Construction sector remains not for the faint hearted
The construction sector is not for the faint-hearted especially in the wake of Brexit, warns Simon Campbell, a director of business rescue and recovery specialists Quantuma.
Many SMEs were never far from financial disaster and needed to be ever more vigilant, he cautioned.
His comments came against a spate of contradictory reports on the state of the sector, some claiming it is doing well and others maintaining it is back in recession.
Mr Campbell said: “SMEs in the construction sector are prey to numerous pitfalls from the fiendish complexity of some contracts and lack of tailored funding, to the twin temptations to underquote or overtrade, to commonplace late payment and aggressive final payment negotiations from clients.
“The sector remains not for the faint hearted – news of temporary financial weakness spreads like wildfire and can be fatal. Formal insolvency is never far from being a reality for many and, more than any other industry, the gap between achieving success and ceasing to trade is thin.”
Noting that a number of asset-based lenders had recently come forward with “sensible” invoice discounting and factoring products, he went on: “This does provide a welcome new source of financing, although both sides should tread with particular caution to ensure that aims and expectations correspond.
“More generally, common sense dictates that each contract should be read and all bespoke amendments understood prior to being entered into by signature or by action. You should make sure everything is in writing especially if progress is frustrated by others or factors beyond your control. And regularly check contract terms at every twist of the road.
“It’s crucial also to know when to take advice from external professionals and indeed who to trust in that regard. However, caution towards your client, your suppliers and above all protection of your own organisation is perhaps more important.”
Construction, noted Mr Campbell, often leads the way in both recession and recovery and to that extent provides a significant marker for the future of the rest of the economy.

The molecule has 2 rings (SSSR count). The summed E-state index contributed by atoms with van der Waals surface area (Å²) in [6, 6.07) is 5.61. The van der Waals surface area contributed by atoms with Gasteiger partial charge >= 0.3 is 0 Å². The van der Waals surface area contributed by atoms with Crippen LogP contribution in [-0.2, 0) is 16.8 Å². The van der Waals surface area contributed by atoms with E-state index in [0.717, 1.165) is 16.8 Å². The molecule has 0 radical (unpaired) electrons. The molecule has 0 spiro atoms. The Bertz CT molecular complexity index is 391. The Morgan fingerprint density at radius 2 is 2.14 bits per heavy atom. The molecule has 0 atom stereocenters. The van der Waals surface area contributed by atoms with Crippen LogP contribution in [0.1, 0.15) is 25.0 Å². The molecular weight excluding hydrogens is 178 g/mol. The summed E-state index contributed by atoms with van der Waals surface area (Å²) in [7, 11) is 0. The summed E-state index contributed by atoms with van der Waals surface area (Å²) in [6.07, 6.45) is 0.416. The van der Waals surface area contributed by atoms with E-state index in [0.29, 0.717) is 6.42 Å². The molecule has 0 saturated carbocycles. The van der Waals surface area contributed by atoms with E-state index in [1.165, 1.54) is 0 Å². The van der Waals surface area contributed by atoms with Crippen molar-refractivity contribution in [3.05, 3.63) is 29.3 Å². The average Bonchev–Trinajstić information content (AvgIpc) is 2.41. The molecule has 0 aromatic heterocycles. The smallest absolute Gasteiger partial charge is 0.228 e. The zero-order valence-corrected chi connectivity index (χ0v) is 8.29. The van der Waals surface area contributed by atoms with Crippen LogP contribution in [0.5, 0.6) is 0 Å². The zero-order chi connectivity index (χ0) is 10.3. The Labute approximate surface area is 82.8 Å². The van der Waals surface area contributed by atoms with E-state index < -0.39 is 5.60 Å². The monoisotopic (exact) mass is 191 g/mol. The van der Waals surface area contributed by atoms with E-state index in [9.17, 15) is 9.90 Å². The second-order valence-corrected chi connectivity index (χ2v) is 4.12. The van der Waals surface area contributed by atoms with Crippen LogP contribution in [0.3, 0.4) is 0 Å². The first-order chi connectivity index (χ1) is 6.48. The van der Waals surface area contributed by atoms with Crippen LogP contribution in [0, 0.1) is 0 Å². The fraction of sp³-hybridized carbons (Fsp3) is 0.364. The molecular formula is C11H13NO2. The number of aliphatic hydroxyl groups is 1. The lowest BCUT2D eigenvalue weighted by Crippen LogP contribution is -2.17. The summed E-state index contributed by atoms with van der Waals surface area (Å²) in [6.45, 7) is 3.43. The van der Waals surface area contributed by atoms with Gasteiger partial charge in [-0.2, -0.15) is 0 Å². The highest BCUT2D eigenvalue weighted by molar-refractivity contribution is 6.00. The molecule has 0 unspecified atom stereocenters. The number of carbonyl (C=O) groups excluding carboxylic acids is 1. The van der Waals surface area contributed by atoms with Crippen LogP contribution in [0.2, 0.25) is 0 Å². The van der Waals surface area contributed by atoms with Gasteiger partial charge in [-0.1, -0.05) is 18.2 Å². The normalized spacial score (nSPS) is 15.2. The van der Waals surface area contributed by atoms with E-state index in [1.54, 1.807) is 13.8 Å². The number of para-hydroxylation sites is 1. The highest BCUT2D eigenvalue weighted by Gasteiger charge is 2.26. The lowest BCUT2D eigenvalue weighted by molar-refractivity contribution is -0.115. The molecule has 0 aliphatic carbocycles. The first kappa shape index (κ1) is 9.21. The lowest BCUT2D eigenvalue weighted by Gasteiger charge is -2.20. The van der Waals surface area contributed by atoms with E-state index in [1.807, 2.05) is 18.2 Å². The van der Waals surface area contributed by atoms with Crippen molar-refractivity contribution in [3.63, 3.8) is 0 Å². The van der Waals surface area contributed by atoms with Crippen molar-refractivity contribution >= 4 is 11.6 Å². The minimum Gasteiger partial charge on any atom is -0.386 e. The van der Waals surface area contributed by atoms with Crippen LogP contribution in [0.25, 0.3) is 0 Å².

He commented: “In terms of Brexit, it is of course too early to draw any firm conclusions. Uncertainty over the short-term relationship with Europe will undoubtedly halt some aspects of larger scale investment and one can imagine that big-ticket infrastructure might well take a hit over the next few years – for instance, in recent years, the European Investment Bank has provided around €43 billion of funding for UK projects.”
“Nevertheless, the UK for the most part has a considerable shortage of housing, affordable or otherwise, and successive governments seem committed to stimulating house-building, not least by engaging with the stifling tendency of current planning regulations. Brexit, apart from knocking Central London property prices for the first time in over 20 years, will not change this longer term demand stimulus.
“It has led to a weaker pound though which has increased purchase costs at a rate not seen for more than five years.
“It has also led to a significant cross-roads in terms of labour supply, with Eastern Europeans particularly, who add much needed flexibility and variety to the skilled and semi-skilled labour market, questioning the changed political weather and their consequent commitment to the apparent win/win deal of the previous 10-15 years.”
For further information, please contact:
Andy Skinner, Managing Director, ASAP PR – 07990 978257
Marie Wadeson, Head of Marketing,
Quantuma LLP, Vernon House, 23 Sicilian Avenue, London, WC1A 2QS
Tel: 07464 545678
Notes to Editors
Quantuma LLP is a leading restructuring and insolvency practice delivering partner-led solutions to businesses and individuals facing financial distress with offices in London, Southampton, Marlow, Watford, Brighton and Bristol.